I don’t expect people to act rational and strategic. I don’t act rational and strategic most of the time myself. There’s not usually a reason to. When I need to decide what to order at a restaurant, I think “ok, that one,” and close the menu; I don’t carefully weigh the benefits of each item versus leaving the restaurant. I don’t wake up every morning and think “does it still make sense for me to be married to my husband?” or search job listings each day just in case.
Hence when the question “why aren’t Republicans impeaching Trump” comes up, I think the likliest answer is habit and tribalism. Sometimes there are options you take off the table for yourself because you don’t want too many choices all the time. Too many choices is exhausting.
I don’t think it’s a clever and crafty strategy. I don’t think it’s strategy at all. “They’re happy as long as Trump signs their bills”—so would Mike Pence, next in line. So would Paul Ryan, next next in line. “Impeachment would be embarassing”—more so than the current situation? Nah. Impeachment of Trump does not put them in a worse place than now.
However, I bet it makes you nervous when you have to drive to a place you haven’t been before, or when you call customer service to switch your phone plan, or when it’s time to get a haircut. That’s what’s stopping Republican congresspeople. That right there. Changing what you’re doing is miserable, even when you’re pretty sure you hate what’s already happening and could get out of it easy.
I mean, the other day I ordered a new computer battery because my old one died, and the new one is much better, on account of not being dead, plus storing more charge, plus elevating my laptop a little so the keyboard is at an ergonomic angle and the vents aren’t blocked. After I installed it, I had a five-minute emotional struggle to overcome my hatred of the fact that it’s not identical to the old battery.
Although, on the subject of job listings, it seems like nobody wants this FBI job. I’ll take it, as long as there’s a dental plan. I have no law enforcement experience, but I’m great at writing memos.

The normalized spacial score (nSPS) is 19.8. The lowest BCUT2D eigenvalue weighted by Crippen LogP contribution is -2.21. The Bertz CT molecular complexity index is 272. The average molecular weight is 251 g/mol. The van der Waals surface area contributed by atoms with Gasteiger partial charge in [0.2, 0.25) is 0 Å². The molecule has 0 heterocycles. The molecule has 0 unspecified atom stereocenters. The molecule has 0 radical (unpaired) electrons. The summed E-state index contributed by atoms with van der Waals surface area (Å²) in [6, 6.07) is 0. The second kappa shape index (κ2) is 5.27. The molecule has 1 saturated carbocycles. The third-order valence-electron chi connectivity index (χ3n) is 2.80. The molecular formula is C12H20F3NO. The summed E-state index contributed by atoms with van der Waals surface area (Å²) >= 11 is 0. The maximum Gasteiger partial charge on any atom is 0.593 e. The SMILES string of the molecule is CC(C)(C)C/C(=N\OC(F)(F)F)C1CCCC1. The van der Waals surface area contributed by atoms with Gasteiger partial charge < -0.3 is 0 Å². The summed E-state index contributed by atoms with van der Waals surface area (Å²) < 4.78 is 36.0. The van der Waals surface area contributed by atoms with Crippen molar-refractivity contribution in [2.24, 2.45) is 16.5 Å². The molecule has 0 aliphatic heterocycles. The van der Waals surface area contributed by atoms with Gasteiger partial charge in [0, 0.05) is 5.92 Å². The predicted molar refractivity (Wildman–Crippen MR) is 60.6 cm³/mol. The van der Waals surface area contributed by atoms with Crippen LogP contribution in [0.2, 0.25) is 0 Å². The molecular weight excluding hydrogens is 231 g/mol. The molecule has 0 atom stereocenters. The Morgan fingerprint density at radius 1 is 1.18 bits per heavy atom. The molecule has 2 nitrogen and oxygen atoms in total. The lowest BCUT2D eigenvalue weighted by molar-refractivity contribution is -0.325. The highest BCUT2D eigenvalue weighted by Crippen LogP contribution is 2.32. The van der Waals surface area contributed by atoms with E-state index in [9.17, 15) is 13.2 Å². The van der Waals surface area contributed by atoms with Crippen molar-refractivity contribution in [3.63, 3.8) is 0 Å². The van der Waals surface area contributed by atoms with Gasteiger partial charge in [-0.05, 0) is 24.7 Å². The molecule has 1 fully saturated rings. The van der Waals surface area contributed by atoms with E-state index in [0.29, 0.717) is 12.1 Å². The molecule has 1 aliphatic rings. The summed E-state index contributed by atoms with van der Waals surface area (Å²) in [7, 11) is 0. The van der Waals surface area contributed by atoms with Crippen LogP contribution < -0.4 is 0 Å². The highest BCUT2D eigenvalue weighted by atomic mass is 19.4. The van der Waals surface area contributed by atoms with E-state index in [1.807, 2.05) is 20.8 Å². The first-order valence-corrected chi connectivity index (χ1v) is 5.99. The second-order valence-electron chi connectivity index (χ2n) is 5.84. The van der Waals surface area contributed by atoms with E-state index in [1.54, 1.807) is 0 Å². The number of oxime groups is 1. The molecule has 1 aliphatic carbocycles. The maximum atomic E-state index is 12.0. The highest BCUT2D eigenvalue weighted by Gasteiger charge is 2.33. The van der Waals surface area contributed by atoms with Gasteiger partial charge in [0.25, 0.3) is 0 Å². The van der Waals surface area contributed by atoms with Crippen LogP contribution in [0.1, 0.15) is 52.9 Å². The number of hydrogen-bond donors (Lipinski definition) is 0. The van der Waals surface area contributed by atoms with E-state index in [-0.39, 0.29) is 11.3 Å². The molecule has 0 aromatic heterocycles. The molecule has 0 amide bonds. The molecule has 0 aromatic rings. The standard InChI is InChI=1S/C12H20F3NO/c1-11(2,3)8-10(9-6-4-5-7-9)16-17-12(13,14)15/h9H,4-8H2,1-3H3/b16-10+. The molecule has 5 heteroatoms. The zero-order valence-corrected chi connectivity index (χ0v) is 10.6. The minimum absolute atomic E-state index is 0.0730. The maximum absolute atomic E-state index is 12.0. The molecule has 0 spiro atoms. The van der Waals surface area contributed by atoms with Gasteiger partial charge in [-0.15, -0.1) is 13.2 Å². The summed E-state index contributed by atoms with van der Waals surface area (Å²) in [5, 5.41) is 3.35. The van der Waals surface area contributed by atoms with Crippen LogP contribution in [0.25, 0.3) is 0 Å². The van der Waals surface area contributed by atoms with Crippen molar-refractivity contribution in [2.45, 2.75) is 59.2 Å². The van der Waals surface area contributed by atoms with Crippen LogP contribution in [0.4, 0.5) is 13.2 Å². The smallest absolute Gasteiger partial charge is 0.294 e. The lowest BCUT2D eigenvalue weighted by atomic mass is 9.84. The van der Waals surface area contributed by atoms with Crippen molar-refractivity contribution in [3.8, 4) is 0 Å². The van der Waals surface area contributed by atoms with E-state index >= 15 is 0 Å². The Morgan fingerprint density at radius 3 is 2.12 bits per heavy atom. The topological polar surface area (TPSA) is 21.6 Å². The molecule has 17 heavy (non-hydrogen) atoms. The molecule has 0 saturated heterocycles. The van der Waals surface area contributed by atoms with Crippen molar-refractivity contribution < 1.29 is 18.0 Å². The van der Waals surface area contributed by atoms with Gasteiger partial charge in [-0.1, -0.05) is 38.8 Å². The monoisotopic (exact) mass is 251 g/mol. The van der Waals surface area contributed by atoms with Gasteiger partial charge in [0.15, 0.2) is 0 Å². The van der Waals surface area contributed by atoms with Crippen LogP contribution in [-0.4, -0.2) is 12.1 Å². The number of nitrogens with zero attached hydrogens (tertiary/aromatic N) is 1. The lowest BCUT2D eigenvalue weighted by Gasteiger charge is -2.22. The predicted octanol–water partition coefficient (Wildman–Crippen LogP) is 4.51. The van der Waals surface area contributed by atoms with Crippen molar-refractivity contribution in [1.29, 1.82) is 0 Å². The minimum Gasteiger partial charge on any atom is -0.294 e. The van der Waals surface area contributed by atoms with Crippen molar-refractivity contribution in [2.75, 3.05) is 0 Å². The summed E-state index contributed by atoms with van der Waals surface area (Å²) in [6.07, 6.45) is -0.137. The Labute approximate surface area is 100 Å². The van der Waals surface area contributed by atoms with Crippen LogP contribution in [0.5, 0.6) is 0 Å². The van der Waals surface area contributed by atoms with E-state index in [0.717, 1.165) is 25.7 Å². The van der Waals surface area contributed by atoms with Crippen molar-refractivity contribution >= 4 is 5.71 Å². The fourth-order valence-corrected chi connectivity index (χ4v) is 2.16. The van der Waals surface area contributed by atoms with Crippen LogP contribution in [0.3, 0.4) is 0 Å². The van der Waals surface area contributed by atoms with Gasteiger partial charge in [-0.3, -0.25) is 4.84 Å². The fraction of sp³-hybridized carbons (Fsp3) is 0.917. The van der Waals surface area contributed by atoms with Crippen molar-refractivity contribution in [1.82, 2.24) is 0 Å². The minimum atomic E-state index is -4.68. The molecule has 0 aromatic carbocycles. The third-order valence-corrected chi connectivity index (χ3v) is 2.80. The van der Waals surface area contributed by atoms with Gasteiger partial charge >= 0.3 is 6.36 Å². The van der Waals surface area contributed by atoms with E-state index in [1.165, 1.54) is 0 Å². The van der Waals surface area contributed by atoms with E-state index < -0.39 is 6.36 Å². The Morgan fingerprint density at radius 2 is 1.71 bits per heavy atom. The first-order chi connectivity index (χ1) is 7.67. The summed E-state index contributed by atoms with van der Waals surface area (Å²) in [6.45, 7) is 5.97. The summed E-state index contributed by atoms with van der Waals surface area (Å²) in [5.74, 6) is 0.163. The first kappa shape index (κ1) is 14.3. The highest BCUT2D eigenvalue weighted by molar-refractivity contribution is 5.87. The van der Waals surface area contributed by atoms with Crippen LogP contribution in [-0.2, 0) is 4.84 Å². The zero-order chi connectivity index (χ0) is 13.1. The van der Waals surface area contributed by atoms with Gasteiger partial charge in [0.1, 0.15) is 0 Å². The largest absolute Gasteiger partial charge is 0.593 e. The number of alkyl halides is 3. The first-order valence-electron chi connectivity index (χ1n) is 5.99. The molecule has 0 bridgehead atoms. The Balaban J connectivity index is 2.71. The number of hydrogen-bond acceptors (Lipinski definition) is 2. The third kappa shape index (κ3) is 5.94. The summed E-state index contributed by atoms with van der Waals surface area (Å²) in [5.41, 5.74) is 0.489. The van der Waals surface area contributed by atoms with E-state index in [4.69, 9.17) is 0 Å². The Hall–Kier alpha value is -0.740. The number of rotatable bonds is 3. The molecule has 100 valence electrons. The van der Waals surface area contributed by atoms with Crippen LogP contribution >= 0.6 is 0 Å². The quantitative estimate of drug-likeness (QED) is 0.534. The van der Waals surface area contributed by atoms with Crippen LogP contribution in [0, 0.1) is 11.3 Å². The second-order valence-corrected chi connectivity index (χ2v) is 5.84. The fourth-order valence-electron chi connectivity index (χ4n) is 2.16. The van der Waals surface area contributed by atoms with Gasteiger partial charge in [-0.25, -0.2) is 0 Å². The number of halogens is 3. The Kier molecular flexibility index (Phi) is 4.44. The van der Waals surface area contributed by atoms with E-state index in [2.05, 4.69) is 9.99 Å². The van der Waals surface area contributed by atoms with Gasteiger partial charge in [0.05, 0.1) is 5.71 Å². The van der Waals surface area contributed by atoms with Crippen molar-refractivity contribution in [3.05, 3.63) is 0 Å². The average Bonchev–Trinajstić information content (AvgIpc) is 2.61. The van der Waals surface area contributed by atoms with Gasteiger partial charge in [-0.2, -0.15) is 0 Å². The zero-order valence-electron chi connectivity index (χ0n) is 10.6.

Nic says: I confess I do this all the time. I remember when my family was getting a new PC in the 90s I really wanted it to have a 166Mhz (yep – Mhz) processor instead of 200Mhz because I thought 166 was a nicer number despite being objectively inferior. I even justified it by cherry picked articles arguing that the 133/166 line were more efficient pound-for-pound than the 100/200 line because of their architecture (as if I had any idea what that meant). So yep, I was definitely a proto-Fox News victim had I lived a different life.
Romie: 166 is a really nice number.
Nic: It really is
Maria says: I see your point. What I find interesting though is they seem to be latched on to Trump in a rather kamikaze way, instead of steering with the next election in mind. It’s as if they are overwhelmed with what is at hand to look ahead the way they usually do or as if they don’t think the next election is actually coming.
Lia says: I nearly always ascribe malicious intent. I don’t mean to. I just find myself suspect of everyone’s motives. Like, I have a rule about compliments — if one person compliments me on a thing, they probably want something. If two people compliment me on a thing, it might be true, I entertain the idea of accepting these compliments at face value. If three people compliment me on something, a bucket of pig blood is about to ruin my new dress, and my telekinesis is woefully underprepared. I’m tempted to take comfort from your assertion, but I wonder if that’s indeed part of your plan.
Romie: My plan involves cake and naps. You want to be part of my plan.
Lia: This is accurate. I am in favor of both of these things.